The objective of this helmet was to make people forget the mythical Orpheus and MDR-R10. A true work of art, produced for three short years from 1993 to 1995. Only 600 copies were sold, and it is rumored that this helmet was the cause of Stax’s bankruptcy in the mid-1990s. A copy cost the brand $1,600… It is also considered to be one of the best helmets ever made. Its superb 90 mm drivers with a 1.5 micron membrane have something to do with it!

Shure SRH-1540

Launched in 2013 for €450, many say it’s one of the best closed-back headphones in the world. Possible… In any case, it offers one of the best price/performance ratios that we have ever seen on a closed-back helmet. 40 mm drivers with neodymium magnet, aluminum alloy and carbon fiber structure… The design is neat, as is the sound, which shows a tight and deep bass, with a natural midrange and a crystalline treble. The level of detail is excellent! It is also as good in Hi-Fi as it is in monitoring.

Sony MDR-V6

At Sony, the MDR prefix stands for Micro Dynamic Receiver. The MDR-V6 is a foldable headphone, which has achieved great success with sound professionals. It was launched in 1985 and has become a reference in its category. You have already seen it in a control room or on a radio set! These over-ear headphones are a safe bet for mixing, monitoring and broadcast applications. Its closed shells house 40 mm speakers equipped with a samarium-cobalt magnet.

Sony MDR-R10

Considered the king of headphones, the Sony MDR-R10 is sold from 1989 for around 2500 dollars. The Japanese manufacturer opts here for 50 mm transducers with bio-cell membranes whose fiber was grown from a bacterium. They are contained in shells made of Zelkova wood, a 200-year-old precious species! The headband and the structure combine carbon fiber and magnesium to guarantee lightness and robustness… It is often considered as one of the helmets with the most beautiful sound that can be obtained with a helmet. It has also retained a very high rating on the second-hand market, with selling prices close to €5,000.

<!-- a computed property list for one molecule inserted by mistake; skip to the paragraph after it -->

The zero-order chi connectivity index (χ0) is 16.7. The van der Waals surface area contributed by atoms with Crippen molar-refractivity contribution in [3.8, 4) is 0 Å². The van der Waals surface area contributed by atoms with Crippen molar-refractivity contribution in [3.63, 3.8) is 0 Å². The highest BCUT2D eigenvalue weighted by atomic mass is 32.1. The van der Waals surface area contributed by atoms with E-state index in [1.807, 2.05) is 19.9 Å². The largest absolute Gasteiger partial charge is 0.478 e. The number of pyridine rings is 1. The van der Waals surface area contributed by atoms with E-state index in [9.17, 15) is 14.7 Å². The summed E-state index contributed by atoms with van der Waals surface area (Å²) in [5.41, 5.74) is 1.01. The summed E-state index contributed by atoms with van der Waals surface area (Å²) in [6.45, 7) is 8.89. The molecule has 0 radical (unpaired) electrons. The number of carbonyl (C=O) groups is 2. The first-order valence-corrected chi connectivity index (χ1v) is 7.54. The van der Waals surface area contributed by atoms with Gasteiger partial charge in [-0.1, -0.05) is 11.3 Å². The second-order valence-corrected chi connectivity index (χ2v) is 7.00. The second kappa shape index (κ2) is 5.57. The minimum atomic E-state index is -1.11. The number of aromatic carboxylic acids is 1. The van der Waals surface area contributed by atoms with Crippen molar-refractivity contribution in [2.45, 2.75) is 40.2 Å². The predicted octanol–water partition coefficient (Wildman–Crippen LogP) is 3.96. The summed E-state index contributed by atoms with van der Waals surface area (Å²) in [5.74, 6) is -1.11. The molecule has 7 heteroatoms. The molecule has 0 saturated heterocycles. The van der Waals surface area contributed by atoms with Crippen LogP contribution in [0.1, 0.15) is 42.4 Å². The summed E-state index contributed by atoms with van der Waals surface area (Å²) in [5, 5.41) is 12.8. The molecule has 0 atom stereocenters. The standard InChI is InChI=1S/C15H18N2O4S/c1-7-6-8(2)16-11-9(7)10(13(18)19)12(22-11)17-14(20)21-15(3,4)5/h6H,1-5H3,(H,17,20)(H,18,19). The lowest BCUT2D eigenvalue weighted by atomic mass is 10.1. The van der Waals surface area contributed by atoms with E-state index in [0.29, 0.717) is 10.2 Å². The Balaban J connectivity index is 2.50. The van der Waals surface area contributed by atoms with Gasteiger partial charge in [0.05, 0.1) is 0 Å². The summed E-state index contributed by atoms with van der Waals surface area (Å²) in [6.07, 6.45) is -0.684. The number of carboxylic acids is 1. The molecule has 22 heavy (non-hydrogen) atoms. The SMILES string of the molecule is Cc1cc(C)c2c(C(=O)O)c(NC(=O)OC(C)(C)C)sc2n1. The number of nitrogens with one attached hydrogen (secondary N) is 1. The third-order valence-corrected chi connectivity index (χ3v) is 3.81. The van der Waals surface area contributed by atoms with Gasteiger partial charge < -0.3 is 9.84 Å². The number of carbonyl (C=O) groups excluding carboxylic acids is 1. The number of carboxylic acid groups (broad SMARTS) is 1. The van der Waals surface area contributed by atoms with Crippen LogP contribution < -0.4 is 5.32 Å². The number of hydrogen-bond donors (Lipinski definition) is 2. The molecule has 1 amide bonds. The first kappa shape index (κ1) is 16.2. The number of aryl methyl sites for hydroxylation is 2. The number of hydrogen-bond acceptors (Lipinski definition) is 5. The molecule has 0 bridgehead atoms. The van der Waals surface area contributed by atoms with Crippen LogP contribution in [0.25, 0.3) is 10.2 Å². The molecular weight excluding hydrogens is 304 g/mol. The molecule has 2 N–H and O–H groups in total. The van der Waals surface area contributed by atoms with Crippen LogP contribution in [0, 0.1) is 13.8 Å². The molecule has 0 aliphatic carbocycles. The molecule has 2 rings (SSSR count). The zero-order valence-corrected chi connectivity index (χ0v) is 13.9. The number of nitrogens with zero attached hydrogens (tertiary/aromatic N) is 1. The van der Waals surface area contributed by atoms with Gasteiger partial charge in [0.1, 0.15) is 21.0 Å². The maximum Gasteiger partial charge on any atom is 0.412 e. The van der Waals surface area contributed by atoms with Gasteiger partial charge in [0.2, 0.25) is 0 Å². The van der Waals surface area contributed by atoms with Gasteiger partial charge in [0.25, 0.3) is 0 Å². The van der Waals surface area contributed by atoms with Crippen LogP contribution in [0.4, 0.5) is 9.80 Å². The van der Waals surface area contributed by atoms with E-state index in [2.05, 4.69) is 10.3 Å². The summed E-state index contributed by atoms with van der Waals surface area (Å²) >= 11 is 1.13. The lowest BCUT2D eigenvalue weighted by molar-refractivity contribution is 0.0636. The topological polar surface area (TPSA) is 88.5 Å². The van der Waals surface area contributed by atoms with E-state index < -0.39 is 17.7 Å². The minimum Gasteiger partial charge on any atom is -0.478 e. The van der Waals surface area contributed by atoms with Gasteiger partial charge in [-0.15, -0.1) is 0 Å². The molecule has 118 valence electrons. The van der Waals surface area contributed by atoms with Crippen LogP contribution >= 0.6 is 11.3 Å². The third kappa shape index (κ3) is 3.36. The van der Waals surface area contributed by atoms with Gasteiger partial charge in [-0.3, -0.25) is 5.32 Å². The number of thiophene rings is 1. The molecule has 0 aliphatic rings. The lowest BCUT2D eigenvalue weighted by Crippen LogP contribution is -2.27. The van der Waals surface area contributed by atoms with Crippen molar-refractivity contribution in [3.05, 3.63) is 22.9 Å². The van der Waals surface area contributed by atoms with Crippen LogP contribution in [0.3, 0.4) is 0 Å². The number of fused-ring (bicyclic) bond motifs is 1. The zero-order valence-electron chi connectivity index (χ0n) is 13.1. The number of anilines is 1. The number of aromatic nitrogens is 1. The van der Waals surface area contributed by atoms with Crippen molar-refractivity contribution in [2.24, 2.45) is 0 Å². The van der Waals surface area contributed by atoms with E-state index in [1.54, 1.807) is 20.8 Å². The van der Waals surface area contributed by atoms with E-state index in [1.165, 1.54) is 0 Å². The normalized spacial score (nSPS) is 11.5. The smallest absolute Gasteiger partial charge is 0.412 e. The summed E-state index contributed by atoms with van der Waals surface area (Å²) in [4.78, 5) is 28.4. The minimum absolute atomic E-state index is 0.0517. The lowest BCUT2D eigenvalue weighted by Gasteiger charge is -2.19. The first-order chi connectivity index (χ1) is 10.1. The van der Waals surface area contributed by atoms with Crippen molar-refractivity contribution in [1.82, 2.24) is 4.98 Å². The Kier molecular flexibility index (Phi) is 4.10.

Sony MDR-7506

Here is another essential reference in the world of professional audio. This helmet has been made since 1991, and you can pick up a copy for around $100. This is an updated version of the excellent MDR-V6. The treble is a little more forward on this new version, which makes the helmet more lively than its predecessor. The first version was designed with a samarium-cobalt magnet, which was later replaced by a more powerful neodymium magnet.

Beyerdynamic DT 770 Pro

This is the closed shell version of the DT 990 Pro. The speakers are the same, but the design implies a very different sound. This DT 770 Pro lets appear a much more energetic bass, and a spatialization a little behind. They are perfect for monitoring, and exist in different versions with impedances ranging from 16 to 250 Ohms.

Beyerdynamic DT48

Beyerdynamic signs here the first headphones with electrodynamic transducers in the world! Unveiled in 1937, it will be manufactured until 2012, with only minor modifications. We can for example highlight the DT 48 S version released in 1964, the 48 E with an impedance of 25 Ohms or 200 Ohms, and even the DT 48 A.00 for audiometry.

Koss SP/3

According to Koss, it would be the first stereo headphones in history. It was released in 1958, to accompany the launch of a new record player. One of the functions of this record player was to allow listening to headphones by activating a simple switch. But it was the sound of the SP/3 that stole the show! At the time, its sound quality was unmatched. An SP/3X will follow in 1960.

Koss Pro/4 and Pro/4AA

The Pro/4 was designed in 1962, and popularized by celebrities like Tony Bennett, Bobby Hackett or Les Brown. In 1969, the passengers of the mythical Air Force One could enjoy their flight…